GPEI leverages INSEAD's existing global PE activities to serve specific industry needs through research and educational programmes. We offer the private equity community an opportunity to collaborate with a leading academic institution to develop relevant and targeted studies on private equity. Pre-defined with our partners, the output takes different forms: white papers, case studies, or articles and thought pieces.
In Phase 3 of our research series to understand how institutionalisation can help a family firm achieve sustainable growth, the geographical focus shifts to Europe where family firms represent 70-80% of all business enterprises and account for 40-50% of employment. We surveyed 121 family businesses and interviewed 7 leading PE firms to examine the level of institutionalisation of family firms in Europe. The report includes individual case studies that can help family firms understand their own strengths and weaknesses and learn from their peers, as well as explores partnership opportunities between family firms and PE investors.
Southeast Asia (SEA) has a young and vibrant technology startup ecosystem. An ecosystem that is maturing at a rapid pace with capital increasingly allocated to up and coming tech startups. With the rise of unicorns, foreign venture capital and corporates, Golden Gate Ventures in partnership with INSEAD felt it was time to revisit earlier research relating to the exit landscape. In the analysis we're taking a deeper look at the historical exits (strategic acquisitions, IPOs and trade sales) and make a forecast of potential exits for the next 6 years.
Family owned and controlled firms form the backbone of Latin American economies, accounting for 75% of all $1 billion-plus businesses in the region and 60 percent of its aggregate GNP. It follows that family businesses must create value and thrive for the economic well-being of their home countries. So how can family firms ensure long-term value creation? In Phase 2 of our research series on the institutionalisation of family firms, we surveyed 131 family firms and interviewed select PE experts to understand the dynamics of how institutionalisation can help family-backed enterprises in LATAM secure its long-term survival and unlock growth.
This report explains the various metrics employed by General Partners ( GPs) and Limited Partners ( LPs) to arrive at a meaningful assessment of a funds success. Performance in private equity investing is traditionally measured via the internal rate of return (IRR) and multiple of money (MoM) which captures return on invested capital. Once all investments have been exited and the capital returned to limited partners, the final return determines the fund’s standing amongst its peers. However, IRR and MoM, merely provide a first layer of insight into private equity fund performance. Other metrics offer a more nuanced view of performance over the life of the fund, and by various adjustments offer a return picture that is more comparable to the performance of public equity markets and other liquid asset classes.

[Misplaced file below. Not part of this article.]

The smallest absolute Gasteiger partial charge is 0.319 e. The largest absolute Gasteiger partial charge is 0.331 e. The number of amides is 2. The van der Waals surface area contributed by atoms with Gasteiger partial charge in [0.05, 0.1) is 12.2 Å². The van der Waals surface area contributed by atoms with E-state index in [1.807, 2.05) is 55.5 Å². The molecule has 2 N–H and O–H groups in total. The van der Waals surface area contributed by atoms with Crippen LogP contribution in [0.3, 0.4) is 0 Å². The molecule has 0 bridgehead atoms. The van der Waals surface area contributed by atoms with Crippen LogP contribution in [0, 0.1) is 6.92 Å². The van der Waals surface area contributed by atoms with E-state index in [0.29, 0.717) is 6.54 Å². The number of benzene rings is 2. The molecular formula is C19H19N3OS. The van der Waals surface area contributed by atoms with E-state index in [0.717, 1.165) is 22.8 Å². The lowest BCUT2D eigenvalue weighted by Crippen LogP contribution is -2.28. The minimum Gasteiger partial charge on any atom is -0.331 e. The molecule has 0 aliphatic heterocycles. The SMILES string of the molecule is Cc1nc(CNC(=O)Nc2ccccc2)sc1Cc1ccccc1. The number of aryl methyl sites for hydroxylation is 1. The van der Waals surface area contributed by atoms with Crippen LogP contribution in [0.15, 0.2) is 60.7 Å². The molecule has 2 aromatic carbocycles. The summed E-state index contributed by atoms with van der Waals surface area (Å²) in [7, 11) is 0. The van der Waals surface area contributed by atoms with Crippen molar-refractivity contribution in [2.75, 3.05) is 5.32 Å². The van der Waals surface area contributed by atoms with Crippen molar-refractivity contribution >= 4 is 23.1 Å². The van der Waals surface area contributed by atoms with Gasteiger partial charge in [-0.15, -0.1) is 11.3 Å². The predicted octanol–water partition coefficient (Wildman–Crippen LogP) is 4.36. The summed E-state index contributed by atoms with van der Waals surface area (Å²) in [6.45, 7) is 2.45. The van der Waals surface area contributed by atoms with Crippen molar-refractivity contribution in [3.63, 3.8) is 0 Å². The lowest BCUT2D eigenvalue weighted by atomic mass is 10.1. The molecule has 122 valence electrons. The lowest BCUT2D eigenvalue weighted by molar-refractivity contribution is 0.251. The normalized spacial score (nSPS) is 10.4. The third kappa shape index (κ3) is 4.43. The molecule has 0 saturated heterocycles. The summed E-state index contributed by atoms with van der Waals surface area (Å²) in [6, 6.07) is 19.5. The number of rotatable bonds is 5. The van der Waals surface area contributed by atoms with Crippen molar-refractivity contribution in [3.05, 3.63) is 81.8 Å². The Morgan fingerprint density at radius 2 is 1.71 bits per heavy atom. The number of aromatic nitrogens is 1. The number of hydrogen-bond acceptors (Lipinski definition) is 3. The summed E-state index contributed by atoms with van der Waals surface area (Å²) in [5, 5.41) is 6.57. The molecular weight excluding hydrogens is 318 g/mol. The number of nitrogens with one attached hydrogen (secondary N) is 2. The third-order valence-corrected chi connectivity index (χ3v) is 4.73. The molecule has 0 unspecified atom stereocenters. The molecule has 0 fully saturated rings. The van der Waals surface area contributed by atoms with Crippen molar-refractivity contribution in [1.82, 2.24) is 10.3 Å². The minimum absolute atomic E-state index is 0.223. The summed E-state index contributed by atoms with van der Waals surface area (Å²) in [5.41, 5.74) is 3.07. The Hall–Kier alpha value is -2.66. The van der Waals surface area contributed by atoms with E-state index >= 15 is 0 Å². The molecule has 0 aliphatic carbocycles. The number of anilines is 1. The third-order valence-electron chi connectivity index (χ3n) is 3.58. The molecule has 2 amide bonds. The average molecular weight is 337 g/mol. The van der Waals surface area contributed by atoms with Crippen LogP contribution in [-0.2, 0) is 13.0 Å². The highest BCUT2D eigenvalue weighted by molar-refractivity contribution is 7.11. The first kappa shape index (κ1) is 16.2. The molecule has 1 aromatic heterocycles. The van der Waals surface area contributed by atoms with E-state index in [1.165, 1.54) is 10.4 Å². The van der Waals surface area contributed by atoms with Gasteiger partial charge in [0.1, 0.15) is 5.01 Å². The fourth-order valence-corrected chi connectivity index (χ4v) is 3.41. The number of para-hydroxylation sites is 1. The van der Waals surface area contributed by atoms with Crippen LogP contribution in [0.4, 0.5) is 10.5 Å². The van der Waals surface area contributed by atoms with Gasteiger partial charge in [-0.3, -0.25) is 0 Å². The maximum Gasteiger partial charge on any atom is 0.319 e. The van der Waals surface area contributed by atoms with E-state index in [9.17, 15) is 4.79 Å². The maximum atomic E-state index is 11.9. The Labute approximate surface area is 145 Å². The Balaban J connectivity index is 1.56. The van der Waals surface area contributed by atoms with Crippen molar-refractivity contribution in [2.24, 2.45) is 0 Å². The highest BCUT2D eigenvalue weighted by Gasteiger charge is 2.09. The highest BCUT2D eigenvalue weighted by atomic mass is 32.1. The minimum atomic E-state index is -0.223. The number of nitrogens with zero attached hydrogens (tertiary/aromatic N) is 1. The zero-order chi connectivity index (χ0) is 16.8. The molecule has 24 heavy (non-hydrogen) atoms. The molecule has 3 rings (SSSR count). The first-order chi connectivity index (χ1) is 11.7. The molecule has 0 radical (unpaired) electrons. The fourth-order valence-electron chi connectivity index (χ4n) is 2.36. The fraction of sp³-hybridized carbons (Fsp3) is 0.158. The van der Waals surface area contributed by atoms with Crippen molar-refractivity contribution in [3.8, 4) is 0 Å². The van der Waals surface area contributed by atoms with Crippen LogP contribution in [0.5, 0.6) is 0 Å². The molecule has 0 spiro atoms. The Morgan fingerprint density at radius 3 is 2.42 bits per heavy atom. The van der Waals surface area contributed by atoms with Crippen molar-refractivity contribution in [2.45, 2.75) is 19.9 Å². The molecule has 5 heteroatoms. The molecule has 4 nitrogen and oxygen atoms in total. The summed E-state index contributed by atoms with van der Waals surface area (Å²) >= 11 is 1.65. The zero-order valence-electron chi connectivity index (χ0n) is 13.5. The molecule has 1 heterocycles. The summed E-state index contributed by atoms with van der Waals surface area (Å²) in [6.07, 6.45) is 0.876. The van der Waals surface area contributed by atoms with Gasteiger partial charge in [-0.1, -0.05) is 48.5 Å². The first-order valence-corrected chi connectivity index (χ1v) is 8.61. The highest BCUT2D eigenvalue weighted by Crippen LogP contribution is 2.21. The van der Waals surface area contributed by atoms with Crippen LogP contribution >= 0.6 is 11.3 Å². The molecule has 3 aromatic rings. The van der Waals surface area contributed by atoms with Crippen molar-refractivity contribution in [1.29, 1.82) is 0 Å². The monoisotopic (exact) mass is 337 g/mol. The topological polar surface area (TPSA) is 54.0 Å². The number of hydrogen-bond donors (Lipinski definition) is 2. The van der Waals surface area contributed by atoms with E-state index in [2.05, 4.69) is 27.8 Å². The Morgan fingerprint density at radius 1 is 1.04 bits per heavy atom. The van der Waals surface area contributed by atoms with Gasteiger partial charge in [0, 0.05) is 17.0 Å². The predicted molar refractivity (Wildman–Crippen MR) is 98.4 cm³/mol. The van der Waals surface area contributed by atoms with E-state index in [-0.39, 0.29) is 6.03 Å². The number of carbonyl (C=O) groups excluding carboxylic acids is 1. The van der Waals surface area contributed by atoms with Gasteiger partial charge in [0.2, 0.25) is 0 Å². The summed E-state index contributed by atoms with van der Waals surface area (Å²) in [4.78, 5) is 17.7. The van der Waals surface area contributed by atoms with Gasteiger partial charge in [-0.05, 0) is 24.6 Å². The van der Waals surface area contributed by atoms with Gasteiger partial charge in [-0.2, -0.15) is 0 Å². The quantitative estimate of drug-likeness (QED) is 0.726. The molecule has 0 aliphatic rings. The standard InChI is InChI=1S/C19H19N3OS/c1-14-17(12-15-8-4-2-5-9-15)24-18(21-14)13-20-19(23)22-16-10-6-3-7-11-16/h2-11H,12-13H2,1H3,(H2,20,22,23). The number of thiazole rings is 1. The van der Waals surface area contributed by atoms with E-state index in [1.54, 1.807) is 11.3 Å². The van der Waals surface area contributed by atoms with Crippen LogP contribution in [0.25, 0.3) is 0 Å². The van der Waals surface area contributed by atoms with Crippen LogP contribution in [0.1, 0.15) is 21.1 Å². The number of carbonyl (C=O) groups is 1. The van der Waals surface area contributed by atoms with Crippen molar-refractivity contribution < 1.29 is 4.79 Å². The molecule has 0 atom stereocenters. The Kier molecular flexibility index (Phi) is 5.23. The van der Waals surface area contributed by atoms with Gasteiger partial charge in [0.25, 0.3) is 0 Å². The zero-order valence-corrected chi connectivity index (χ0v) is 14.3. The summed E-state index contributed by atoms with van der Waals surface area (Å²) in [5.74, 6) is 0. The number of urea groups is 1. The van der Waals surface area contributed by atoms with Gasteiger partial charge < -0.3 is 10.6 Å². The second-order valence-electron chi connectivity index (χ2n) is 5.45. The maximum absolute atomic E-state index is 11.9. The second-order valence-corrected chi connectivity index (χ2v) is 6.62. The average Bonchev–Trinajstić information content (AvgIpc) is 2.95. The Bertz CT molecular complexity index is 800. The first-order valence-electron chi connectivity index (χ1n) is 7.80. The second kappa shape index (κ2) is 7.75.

China’s venture capital (VC) sector has moved into the fast lane. For the first time, Chinese start-ups have attracted more funding than their US counterparts. Is China on its way to becoming the world’s largest VC market? Can its growth rate be sustained? What challenges lie ahead – and what will it take for China to move into pole position in the race for global venture capital?
This report explores the level of institutionalisation at family firms in Asia-Pacific and the Middle East, featuring survey output and insight from interviews with 123 family firms and 14 experienced private equity firms. While an entrepreneurial spirit and close relationships are key elements at the start of a family's business journey, introducing formal policies and procedures to institutionalise the firm's mission and values is critical to preserve competitive advantage and enable sustainable growth over the generations. The report also highlights settings in which family firms and PE investors can partner to unlock value.
This report focuses on the question of value creation in private equity and presents a framework that identifies the sources of return and operational value creation in PE investment. The framework - IVC 2.0 - deconstructs value creation across various financial and operational drivers and isolates value created through capital structure re-engineering, industry operating performance, and company-specific Alpha.
Monisha Varadan, Kamal Hassan and Claudia Zeisberger
Alexandra von Stauffenberg
How the VC Pitch Process Is Failing Female Entrepreneurs
Kamal Hassan, Monisha Varadan, Claudia Zeisberger
Y Combinator Accelerates the Hunt for Unicorns
Y Combinator will open a 10-week, free-of-charge massive open online course (MOOC), supplemented with virtual office hours and access to 15,000 founders worldwide as it's part of their goal to maximise the amount of entrepreneurship and innovation in the world
Alexandra Albers Schoenberg and Claudia Zeisberger